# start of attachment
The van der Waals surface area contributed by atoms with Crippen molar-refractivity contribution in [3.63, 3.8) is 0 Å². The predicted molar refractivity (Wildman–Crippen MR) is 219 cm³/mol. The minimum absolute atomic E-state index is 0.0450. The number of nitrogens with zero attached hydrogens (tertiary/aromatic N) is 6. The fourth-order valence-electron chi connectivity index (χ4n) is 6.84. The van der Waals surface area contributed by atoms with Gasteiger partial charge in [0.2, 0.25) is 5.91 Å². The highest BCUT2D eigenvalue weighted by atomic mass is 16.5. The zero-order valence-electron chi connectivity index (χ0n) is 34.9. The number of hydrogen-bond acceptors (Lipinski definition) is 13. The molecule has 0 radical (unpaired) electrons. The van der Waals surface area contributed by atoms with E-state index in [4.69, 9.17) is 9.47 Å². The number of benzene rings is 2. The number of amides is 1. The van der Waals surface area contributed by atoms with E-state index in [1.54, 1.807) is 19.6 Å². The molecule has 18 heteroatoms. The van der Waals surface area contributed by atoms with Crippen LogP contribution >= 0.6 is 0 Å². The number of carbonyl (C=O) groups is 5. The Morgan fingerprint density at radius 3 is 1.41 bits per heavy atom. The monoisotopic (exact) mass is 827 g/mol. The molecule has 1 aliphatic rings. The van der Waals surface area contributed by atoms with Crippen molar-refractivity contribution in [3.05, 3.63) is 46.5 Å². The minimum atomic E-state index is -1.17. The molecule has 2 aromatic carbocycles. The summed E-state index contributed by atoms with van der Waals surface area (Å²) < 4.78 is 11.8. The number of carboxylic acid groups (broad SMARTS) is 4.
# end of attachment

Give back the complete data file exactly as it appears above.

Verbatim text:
The van der Waals surface area contributed by atoms with Crippen molar-refractivity contribution in [3.63, 3.8) is 0 Å². The predicted molar refractivity (Wildman–Crippen MR) is 219 cm³/mol. The minimum absolute atomic E-state index is 0.0450. The number of nitrogens with zero attached hydrogens (tertiary/aromatic N) is 6. The fourth-order valence-electron chi connectivity index (χ4n) is 6.84. The van der Waals surface area contributed by atoms with Gasteiger partial charge in [0.2, 0.25) is 5.91 Å². The highest BCUT2D eigenvalue weighted by atomic mass is 16.5. The zero-order valence-electron chi connectivity index (χ0n) is 34.9. The number of hydrogen-bond acceptors (Lipinski definition) is 13. The molecule has 0 radical (unpaired) electrons. The van der Waals surface area contributed by atoms with E-state index in [4.69, 9.17) is 9.47 Å². The number of benzene rings is 2. The number of amides is 1. The van der Waals surface area contributed by atoms with E-state index in [1.54, 1.807) is 19.6 Å². The molecule has 18 heteroatoms. The van der Waals surface area contributed by atoms with Crippen LogP contribution >= 0.6 is 0 Å². The number of carbonyl (C=O) groups is 5. The Morgan fingerprint density at radius 3 is 1.41 bits per heavy atom. The monoisotopic (exact) mass is 827 g/mol. The molecule has 1 aliphatic rings. The van der Waals surface area contributed by atoms with Crippen molar-refractivity contribution in [3.05, 3.63) is 46.5 Å². The minimum atomic E-state index is -1.17. The molecule has 2 aromatic carbocycles. The summed E-state index contributed by atoms with van der Waals surface area (Å²) < 4.78 is 11.8. The number of carboxylic acid groups (broad SMARTS) is 4.